The mum of a five-year-old who became the first child in the UK to undergo a revolutionary medical trial from America has now signed her daughter up for an extension study, in the hope of finding a cure for Batten disease, a neurodegenerative disease.
Little Matilda Moffatt has been travelling with mum Melanie to London’s Great Ormond Street Hospital on a regular basis, where a needle is placed into her brain, and enzymes are inserted to replace those missing because of her condition.
The pharmaceutical company has evidence that it is slowing down the disease
Twelve months on Melanie, from Leyland, is still hoping that things will improve for Matilda and other families.
“The pharmaceutical company has evidence that it is slowing down the disease,” she said.
“They have extended the trial because of positive results, and Matilda has been accepted on to that for another year, after which she will be reassessed.
“She has deteriorated, especially with her eyesight and her mobility, but the disease affects all children at different rates, so it’s difficult to tell if the trial has slowed things down for Matilda.
“In my heart, I feel like it’s helping, and it allows us to live in hope, so we can’t take that away.
“I felt like I was putting my neck on the line at first, especially being the first family from the UK to do it, it was so frightening.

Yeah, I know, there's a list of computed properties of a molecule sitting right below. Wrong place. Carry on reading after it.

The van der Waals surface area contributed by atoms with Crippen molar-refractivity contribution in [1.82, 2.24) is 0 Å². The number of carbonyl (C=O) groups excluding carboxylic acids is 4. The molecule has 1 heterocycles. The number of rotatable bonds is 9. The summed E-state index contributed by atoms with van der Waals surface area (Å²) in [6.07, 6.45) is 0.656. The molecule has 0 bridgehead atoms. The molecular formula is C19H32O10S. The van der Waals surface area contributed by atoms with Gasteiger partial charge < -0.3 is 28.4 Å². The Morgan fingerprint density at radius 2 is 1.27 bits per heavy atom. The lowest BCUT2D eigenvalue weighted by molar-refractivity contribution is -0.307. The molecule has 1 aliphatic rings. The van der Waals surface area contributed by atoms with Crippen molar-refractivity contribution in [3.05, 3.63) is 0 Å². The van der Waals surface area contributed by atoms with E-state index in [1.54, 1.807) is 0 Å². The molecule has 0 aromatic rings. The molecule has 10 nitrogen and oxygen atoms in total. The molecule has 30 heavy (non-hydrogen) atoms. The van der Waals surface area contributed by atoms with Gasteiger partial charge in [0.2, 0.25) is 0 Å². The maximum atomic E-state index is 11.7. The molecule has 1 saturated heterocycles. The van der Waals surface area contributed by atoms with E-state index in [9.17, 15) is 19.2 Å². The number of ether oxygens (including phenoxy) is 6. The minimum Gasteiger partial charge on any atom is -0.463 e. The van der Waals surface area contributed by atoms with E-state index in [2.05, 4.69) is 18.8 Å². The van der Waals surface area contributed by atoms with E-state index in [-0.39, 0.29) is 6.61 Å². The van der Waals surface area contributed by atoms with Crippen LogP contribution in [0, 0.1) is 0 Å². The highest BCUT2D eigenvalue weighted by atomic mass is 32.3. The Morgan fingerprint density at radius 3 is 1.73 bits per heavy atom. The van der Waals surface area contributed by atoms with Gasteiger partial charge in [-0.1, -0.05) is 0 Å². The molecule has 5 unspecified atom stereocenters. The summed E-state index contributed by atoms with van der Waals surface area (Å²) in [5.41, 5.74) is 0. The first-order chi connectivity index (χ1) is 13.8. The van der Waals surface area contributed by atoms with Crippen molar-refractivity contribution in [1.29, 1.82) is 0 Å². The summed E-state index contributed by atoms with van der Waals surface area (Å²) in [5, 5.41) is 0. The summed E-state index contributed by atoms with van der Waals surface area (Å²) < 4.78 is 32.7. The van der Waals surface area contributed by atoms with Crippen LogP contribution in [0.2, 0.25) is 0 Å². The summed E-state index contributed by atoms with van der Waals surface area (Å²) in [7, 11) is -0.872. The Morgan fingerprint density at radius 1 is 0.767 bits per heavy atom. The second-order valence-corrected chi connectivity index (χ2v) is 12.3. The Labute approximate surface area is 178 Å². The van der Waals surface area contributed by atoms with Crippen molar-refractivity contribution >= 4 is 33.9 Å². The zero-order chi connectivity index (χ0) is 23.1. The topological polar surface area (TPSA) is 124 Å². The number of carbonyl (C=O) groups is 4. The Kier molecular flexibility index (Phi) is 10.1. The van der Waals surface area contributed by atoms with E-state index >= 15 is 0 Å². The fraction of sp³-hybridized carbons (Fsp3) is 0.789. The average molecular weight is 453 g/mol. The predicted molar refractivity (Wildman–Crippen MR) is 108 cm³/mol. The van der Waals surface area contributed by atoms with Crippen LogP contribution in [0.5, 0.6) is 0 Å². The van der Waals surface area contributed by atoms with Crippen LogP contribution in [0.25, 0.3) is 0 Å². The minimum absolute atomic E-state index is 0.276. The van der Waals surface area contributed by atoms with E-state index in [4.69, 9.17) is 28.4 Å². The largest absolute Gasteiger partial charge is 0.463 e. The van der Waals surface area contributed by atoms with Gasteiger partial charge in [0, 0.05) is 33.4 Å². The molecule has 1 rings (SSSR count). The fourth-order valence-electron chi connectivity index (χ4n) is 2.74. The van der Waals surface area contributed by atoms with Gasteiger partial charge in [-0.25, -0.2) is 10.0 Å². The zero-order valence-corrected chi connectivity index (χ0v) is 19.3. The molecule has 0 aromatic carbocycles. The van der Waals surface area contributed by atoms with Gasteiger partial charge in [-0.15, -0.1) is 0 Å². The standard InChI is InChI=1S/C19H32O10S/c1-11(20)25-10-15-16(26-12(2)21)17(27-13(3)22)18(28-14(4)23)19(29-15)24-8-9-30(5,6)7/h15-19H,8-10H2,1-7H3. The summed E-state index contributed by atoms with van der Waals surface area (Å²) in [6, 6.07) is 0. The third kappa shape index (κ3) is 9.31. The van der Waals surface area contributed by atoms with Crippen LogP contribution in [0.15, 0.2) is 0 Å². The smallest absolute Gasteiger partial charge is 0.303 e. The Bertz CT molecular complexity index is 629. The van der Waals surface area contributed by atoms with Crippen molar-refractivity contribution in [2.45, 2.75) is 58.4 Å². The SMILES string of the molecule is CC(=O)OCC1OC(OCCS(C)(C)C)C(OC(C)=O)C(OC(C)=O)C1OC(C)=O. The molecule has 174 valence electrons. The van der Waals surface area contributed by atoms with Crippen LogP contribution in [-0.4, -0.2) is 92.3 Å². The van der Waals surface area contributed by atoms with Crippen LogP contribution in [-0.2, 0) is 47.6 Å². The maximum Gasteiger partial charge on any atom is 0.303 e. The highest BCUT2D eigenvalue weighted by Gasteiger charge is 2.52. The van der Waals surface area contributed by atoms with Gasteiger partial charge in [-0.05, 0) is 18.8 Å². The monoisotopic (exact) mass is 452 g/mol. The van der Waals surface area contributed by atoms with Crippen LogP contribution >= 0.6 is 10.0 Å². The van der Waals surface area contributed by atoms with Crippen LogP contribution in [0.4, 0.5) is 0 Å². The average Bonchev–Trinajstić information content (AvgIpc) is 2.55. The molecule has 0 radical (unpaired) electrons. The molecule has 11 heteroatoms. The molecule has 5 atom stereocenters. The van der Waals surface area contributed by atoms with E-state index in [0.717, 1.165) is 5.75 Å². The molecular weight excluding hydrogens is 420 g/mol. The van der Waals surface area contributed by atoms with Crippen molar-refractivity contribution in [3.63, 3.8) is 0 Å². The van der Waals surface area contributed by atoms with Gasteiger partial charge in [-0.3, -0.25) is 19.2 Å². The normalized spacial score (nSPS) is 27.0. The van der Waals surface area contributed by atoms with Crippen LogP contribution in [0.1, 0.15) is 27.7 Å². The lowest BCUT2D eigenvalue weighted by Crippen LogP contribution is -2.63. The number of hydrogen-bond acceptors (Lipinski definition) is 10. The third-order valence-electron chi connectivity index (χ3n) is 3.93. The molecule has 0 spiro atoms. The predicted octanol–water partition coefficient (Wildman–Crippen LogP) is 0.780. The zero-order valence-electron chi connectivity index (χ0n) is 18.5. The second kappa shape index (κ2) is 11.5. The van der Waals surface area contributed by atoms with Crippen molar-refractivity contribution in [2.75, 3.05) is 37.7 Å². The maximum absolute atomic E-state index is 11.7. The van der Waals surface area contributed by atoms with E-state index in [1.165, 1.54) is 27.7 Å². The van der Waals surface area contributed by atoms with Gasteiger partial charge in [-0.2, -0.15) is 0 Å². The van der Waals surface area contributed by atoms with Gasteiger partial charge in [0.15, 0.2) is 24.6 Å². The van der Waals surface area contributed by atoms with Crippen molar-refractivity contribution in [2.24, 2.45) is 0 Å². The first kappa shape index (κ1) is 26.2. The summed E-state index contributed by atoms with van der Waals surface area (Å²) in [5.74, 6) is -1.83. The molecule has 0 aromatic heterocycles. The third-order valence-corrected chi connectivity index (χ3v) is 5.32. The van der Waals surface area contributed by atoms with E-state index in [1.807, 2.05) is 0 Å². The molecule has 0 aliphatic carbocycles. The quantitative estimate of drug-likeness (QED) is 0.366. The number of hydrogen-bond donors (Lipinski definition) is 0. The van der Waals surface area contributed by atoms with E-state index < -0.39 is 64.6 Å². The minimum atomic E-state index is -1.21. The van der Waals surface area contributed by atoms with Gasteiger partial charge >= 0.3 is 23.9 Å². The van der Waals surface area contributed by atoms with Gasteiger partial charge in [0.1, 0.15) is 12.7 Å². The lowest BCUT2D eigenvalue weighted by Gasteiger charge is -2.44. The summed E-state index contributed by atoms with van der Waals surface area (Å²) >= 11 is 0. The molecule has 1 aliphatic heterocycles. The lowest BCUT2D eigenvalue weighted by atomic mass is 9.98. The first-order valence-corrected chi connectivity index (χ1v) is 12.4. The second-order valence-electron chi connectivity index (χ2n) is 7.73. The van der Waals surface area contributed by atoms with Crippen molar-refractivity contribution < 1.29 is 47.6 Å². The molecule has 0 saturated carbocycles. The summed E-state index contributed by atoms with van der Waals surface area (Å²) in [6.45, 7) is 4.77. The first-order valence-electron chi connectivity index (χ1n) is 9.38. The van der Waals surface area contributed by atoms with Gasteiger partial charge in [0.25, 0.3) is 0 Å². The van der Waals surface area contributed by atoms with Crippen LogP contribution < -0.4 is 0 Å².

“But I am glad we have done it. If you don’t try, they will never find a cure, and someone’s got to put themselves
“It’s become our normal way of life now.”
But that ‘normality’ is far from the life devoted mum Melanie imagined having with her only child. Until she was aged three, Matilda was like any other little girl. But she started suffering seizures, and was later diagnosed with late infantile batten disease.
Melanie and Matilda are urging the people of Leyland to wear orange, to mark Batten Disease Awareness Day on Friday, June 5.
Melanie said: “It’s not about raising money this week, it’s about raising awareness.
“There still isn’t a cure, but if children could at least be diagnosed earlier, it makes a huge difference to the family.”